Some reviews here (and elsewhere) suggest that Pinnacle Studio is somehow lacking in features when compared with other similarly priced packages such as Adobe Premiere Elements, but this is simply not true. I guess that this could be a case of an urban myth spreading by word of mouth and reviews and people just assuming it to be the case. Head over to the Adobe Premiere Elements 10
on Amazon and look through the list of features - there's not one thing there that Pinnacle Studio cannot do! The facts speak for themselves
(Pinnacle Studio does not have a 2D to 3D converter or a 3D edit mode like Cyberlink Power Director, but I consider this more of a gimmick than a useful feature. I've tried it and it works - kind of. If you want to edit 3D material then Studio isn't for you (yet?). There are workarounds, but it's a fiddly workflow involving Montage Themes or the PiP feature and keeping two video tracks in sync.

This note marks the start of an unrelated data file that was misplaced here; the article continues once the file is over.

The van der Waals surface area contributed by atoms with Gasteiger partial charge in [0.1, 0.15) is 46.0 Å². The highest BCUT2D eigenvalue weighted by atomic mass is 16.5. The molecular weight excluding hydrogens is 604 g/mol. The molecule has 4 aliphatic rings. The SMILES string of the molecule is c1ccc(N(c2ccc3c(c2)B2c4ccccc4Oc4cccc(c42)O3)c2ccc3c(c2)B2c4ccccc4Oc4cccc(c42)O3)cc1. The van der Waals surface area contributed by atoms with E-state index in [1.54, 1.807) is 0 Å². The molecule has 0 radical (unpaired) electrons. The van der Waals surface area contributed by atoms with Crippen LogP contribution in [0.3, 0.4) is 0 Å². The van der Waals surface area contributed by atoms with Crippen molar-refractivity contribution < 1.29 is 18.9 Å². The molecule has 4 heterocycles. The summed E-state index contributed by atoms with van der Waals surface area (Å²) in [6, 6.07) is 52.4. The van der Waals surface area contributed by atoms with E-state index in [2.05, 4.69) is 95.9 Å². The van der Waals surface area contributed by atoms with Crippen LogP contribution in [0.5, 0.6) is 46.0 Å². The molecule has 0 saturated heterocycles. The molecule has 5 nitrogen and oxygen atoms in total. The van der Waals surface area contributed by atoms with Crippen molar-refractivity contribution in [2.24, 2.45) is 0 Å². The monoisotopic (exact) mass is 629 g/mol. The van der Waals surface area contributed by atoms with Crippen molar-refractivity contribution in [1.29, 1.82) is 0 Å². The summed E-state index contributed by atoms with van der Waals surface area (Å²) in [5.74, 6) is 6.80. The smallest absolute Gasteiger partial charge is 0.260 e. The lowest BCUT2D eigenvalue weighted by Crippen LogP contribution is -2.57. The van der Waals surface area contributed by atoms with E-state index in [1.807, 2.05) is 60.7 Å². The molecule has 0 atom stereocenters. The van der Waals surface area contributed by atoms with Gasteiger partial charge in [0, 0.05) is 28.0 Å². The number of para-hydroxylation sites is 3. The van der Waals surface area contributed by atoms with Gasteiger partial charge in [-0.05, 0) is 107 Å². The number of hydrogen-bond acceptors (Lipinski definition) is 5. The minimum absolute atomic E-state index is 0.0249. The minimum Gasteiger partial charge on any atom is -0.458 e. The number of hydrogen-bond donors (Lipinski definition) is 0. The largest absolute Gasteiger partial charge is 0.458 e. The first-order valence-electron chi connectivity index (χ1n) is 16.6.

THE UPGRADE ROUTE
Last year I finally took the plunge and upgraded my old version 9 Plus of Studio to version 14 Ultimate Collection. This upgrade included additional RedGiant plug-ins such as Trapcode Shine, Particular and Magic Bullet. These last three are also included in version 15 Ultimate Collection, but not in version 15 Ultimate as reviewed here.
I read in the instructions that plug-ins and content from version 14 would automatically be transferred into version 15 when I installed (there is a content transfer tool for version 11 and 12 content), however this didn't actually work quite as expected. Essentially everything from v14 became available in v15 except for the RedGiant plug-ins.
I bit of fiddling around copying folders from the v14 installation (the two versions install side by side rather than the old version being over-written) got everything back where it should be, however this took a bit of trial and error. A Google search turned up some scripts on the very trustworthy and useful Declic Video website which claim to do the transfer of these plug-ins automatically. I didn't try them, but Declic has always been a useful resource for me in the past for Studio tips and tricks.
NOT PROFESSIONAL vs PROFESSIONAL